George Baxt scripted this extraordinarily good chiller from a story by Milton Subotsky, who also co-produced. A college student (Venetia Stevenson) with an interest in witchcraft goes to the Massachusetts town of Whitewood. It's a foggy, spooky town which gets even scarier when Stevenson discovers that the owner of the Raven's Inn, Mrs. Newlis (Patricia Jessel) is in fact a 268-year old witch. Jessel sold her soul to the Devil to regain her life after being burned at the stake. The whole town is her coven, including Stevenson's kindly history professor (Christopher Lee). Stevenson's boyfriend and brother arrive to look for her and discover human sacrifices and all sorts of evil goings-on. One of the few horror films of the period which still has the power to frighten, Horror Hotel is required viewing for genre fans. ~ Robert Firsching, Rovi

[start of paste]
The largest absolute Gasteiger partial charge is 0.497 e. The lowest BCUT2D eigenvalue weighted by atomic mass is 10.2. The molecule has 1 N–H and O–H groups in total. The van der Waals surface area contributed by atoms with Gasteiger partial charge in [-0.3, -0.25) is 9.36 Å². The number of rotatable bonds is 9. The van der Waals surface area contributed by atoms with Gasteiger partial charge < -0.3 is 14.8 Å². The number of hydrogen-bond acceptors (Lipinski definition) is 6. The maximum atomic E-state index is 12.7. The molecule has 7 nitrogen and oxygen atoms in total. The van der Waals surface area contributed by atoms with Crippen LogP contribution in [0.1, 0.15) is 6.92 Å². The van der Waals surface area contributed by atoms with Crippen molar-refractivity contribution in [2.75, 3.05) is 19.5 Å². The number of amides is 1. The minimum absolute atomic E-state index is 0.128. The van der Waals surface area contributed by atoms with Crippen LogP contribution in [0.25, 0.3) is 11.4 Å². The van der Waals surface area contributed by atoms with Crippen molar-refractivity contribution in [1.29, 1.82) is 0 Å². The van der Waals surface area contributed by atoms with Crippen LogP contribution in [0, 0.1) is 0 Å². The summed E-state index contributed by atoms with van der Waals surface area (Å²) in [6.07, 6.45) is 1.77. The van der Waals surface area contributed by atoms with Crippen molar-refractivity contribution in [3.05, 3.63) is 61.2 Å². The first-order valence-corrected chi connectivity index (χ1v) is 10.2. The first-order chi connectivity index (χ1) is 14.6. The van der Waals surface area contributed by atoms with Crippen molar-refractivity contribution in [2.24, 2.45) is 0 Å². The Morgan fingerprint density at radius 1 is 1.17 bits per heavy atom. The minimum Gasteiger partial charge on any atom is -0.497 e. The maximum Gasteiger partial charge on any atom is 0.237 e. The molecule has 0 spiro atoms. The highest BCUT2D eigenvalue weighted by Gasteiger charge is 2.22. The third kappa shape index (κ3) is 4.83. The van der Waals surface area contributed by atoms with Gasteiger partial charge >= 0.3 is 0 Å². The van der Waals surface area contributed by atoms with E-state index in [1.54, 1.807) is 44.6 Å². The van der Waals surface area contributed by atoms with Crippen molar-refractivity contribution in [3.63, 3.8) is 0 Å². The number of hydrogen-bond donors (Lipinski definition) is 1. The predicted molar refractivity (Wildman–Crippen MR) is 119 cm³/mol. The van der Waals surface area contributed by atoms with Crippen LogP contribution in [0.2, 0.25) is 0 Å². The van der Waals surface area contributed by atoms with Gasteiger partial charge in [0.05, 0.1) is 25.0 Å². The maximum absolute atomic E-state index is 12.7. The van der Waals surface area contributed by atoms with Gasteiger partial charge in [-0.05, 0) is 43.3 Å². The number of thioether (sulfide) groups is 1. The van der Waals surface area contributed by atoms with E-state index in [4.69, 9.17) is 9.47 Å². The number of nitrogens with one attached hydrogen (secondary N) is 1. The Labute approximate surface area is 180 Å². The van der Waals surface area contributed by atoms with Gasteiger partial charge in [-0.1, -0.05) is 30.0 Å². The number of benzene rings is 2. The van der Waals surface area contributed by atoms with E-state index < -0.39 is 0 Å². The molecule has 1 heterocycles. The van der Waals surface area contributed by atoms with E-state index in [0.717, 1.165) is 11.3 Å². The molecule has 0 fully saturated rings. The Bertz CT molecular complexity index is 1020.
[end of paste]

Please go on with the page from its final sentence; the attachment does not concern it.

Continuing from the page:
We take well written stories for granted. This movie definately deserves a place in Horror history. It keeps you on the edge of your seat from start to finish. It is as fresh as the day it was recorded. Timeless.
I remember this one from the late 60s/early 70s watching it on Creature Features. As I've read elsewhere, it is among the few of those old horror flicks that really can scare the pants off of you. It scared me back then in the way the original Night of the Living Dead did. And it is still true to form. Its well cut and filmed and acted. Rent this and share with your older kids to show them what horror movies are really supposed to be all about.
Good old fashioned Gothic horror... with interesting hip jazz soundtrack music in (appropriate) places. No surprises in this tale but you'll love the look. You'll also notice the director's deep love for fog.